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Retired Chemical Engineer and Businessman



DTI Yachtmaster Coastal 1969

DTI Yachtmaster Ocean 1970 with Commercial Endorsement

RYA Short Range Radiotelephone Operator’s Certificate 2000

RYA Long Range Radiotelephone Operator’s Certificate 2001

Island Cruising Club Ocean Skipper 1979



Courses leading to above qualifications

RYA Shorebased Ocean Yachtmaster course (refresher) 2000/01

RYA Radar course 1999

RYA/DoT Small Craft Basic Sea Survival course 1999

MCA Ship Captain’s Medical Certificate 2001

STCW Basic Safety Training December 2008



Royal Yachting Association: Member since 1988

Royal Institute of Navigation: Member since 1970

Sea Safety Group: member since 1993

Ocean Cruising Club: Associate member 2000, qualified as Member 2002

Island Cruising Club: Member since 1964 (Ocean Skipper 1979)



BUPA Classic Health Assessment October 2008. Fit, no problems



1971 to 1987: joint owner of 36 ft Excalibur “Morgan le Fay”, by Van de Stadt

1989 to 2000: Owner of 35 ft Tradewind 35 “Desert Wind”, John Rock design

2001 to present: Owner of “Al Shaheen”, a 42 ft custom-designed alloy sloop by Michael Pocock



1956 to 1983: dinghy sailing and racing in many classes


1952 to 1958: sea time with naval cadets and Royal Naval Reserve. Attended many RN practical seamanship courses. Sailing experience in RN sailing craft to 40 ft.


1963 to 1988: sailing with Island Cruising Club in UK, NW French waters and Biscay on boats to 60 ft. Skipper from 1972 on boats to 60 ft. Annual mileage approx. 700


1969 to 1971: skipper on annual charter of boats around 35-40 ft on W coast of Scotland, S coast of UK and Brittany. Annual mileage approx. 700


1971 to 1987: skipper of 36 ft Excalibur sailing mainly in S and SW coasts of England, N & W France. Annual mileage approx. 1200


1989 to 1999: skipper of family 35 ft Tradewind sailing mainly in S and SW coasts of England, W coast of Scotland, Ireland and N & W France. Annual mileage approx. 1200


1996 Watch Leader on STA TS “Malcolm Miller” on cruise from Aberdeen to Spitzbergen and return. Mileage approx. 3,000


From 2001: Owner/Skipper of “Al Shaheen” 42 ft custom-designed alloy sloop


2001: Cruises from Plymouth to West coast Ireland and NW Spain. Mileage approx. 2500


2002: Cruises from Plymouth to South coast of Ireland and then to NW France, NW Spain, Portugal, Madeira, Canaries and then transatlantic to Grenada, West Indies. Approx. mileage annual 5,600


2003: Cruising in Windward & Leeward Islands. 1,400 miles in season


2004: Cruising in Windward & Leeward Islands & Virgin Islands. 1,400 miles in season


2004/05: Cruising in E Caribbean then passage to Puerto Rico/Dominican Republic/Bahamas/ USA east coast to Maine. 4,500 miles in season


2006: Maine to Nova Scotia then Nova Scotia coastwise southwards along US east coast to Beaufort NC, then offshore to Virgin Gorda (1500 miles). 4,500 miles in the year.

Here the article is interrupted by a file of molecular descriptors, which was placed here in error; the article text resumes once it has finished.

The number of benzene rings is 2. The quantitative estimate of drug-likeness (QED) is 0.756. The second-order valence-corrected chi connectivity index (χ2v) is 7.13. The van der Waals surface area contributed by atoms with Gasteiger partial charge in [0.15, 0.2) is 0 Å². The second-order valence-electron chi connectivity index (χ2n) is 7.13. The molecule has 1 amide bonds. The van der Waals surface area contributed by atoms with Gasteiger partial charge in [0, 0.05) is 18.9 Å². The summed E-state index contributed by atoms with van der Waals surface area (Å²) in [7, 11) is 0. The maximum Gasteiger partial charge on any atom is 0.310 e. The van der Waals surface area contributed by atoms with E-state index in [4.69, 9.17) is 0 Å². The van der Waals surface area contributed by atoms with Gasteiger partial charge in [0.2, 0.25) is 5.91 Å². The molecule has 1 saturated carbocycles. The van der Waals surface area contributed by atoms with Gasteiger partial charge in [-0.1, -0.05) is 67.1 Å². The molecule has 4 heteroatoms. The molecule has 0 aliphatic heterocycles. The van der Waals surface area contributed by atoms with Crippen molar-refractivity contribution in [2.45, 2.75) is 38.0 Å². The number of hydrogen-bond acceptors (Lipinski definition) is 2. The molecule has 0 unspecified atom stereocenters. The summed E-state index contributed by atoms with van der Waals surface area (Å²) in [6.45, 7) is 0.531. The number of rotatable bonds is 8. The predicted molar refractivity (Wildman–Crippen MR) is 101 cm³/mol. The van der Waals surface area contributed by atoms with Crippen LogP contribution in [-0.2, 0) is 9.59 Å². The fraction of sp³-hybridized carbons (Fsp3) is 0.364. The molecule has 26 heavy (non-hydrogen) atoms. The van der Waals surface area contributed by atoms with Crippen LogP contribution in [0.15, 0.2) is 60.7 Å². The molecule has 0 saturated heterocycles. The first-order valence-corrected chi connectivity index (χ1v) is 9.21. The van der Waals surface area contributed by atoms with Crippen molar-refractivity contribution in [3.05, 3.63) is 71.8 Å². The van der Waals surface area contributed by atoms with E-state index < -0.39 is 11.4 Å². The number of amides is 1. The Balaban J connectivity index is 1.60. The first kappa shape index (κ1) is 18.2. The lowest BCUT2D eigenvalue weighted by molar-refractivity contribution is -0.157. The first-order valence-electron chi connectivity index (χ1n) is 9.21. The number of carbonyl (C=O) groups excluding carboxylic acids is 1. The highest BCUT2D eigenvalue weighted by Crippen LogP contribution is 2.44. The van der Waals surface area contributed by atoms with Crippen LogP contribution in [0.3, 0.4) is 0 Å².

2007: Cruising in the Eastern Caribbean.  Haul out and store ashore in Grenada during Hurricane Season.


2008: Cruising in the Eastern Caribbean, Grenada to BVI/USVI.  Haul out and store in Tortola for Hurricance season.  Chartered a boat in British Columbia to sail in Desolation Sound for OCC Rally.  Autumn 2008 cruising in BVI/USVI/Spanish Virgin Islands.


2009: Cruising in USVI/Spanish Virgin Islands. Puerto Rico to Bahamas, then northwards E coast of USA from Florida to Maine. 3,500 miles in year.




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My mother always tells the story of how standing in the hot sun to watch the young Princess Elizabeth process through the streets of Durban with her royal parents in 1947 almost precipitated my birth! However, I’ve always had a good sense of timing, so arrived when planned, where planned, at the small hospital in Eshowe, Zululand, to very little fanfare.


Apocryphal stories have been passed down through the family for so long I don’t really know whether they are really memories or just pictures of stories! Like being flung through the air by my mother to escape being bitten by a snake; like sitting atop a pile of suitcases in a little Anglia all the way from Durban to Broken Hill in N. Rhodesia in 1952, squashed in by my mother’s Singer sewing machine and my baby brother’s carry cot; like meeting elephants on the road on the same journey – I definitely remember being frightened out of my skull by the plate-sized spiders on the walls in this new land!


Wonderful memories of colonial life follow: even as blue-collar workers, my parents had at least two full time house servants and several gardeners. I never did anything for myself – dropped my clothes where I shed them, giving no thought to how they miraculously appeared again, washed, ironed and neatly folded. Baths were run, food appeared – and if I didn’t like what was on the dinner table, I could always run to the khaya at the back of our house, and share corn on the cob cooked over the open fire with the houseboy’s kids! A very free and easy life. At age 12, I left for boarding school in Pietermaritzburg, a three-day train journey which involved 2 changes of trains and 3 border crossings. I had no passport, just a letter written by my Dad to say I was travelling to school – try to get away with that today!